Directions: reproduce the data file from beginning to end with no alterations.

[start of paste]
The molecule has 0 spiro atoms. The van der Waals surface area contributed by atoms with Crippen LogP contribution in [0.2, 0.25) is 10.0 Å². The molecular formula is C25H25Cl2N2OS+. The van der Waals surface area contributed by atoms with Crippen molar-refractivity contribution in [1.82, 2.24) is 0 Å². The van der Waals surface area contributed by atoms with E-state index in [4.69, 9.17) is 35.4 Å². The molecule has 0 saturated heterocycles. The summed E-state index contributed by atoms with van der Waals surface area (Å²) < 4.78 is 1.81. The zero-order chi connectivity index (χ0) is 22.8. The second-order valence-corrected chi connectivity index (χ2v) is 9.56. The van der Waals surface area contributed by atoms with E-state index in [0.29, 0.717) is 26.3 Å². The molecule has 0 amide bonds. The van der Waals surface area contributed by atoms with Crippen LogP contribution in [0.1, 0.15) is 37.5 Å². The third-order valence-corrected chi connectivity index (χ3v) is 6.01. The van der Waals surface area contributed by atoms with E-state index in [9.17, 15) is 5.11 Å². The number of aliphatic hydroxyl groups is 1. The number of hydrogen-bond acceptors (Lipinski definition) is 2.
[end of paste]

The molecule has 0 spiro atoms. The van der Waals surface area contributed by atoms with Crippen LogP contribution in [0.2, 0.25) is 10.0 Å². The molecular formula is C25H25Cl2N2OS+. The van der Waals surface area contributed by atoms with Crippen molar-refractivity contribution in [1.82, 2.24) is 0 Å². The van der Waals surface area contributed by atoms with E-state index in [4.69, 9.17) is 35.4 Å². The molecule has 0 saturated heterocycles. The summed E-state index contributed by atoms with van der Waals surface area (Å²) < 4.78 is 1.81. The zero-order chi connectivity index (χ0) is 22.8. The second-order valence-corrected chi connectivity index (χ2v) is 9.56. The van der Waals surface area contributed by atoms with E-state index in [0.29, 0.717) is 26.3 Å². The molecule has 0 amide bonds. The van der Waals surface area contributed by atoms with Crippen LogP contribution in [0.1, 0.15) is 37.5 Å². The third-order valence-corrected chi connectivity index (χ3v) is 6.01. The van der Waals surface area contributed by atoms with E-state index in [9.17, 15) is 5.11 Å². The number of aliphatic hydroxyl groups is 1. The number of hydrogen-bond acceptors (Lipinski definition) is 2.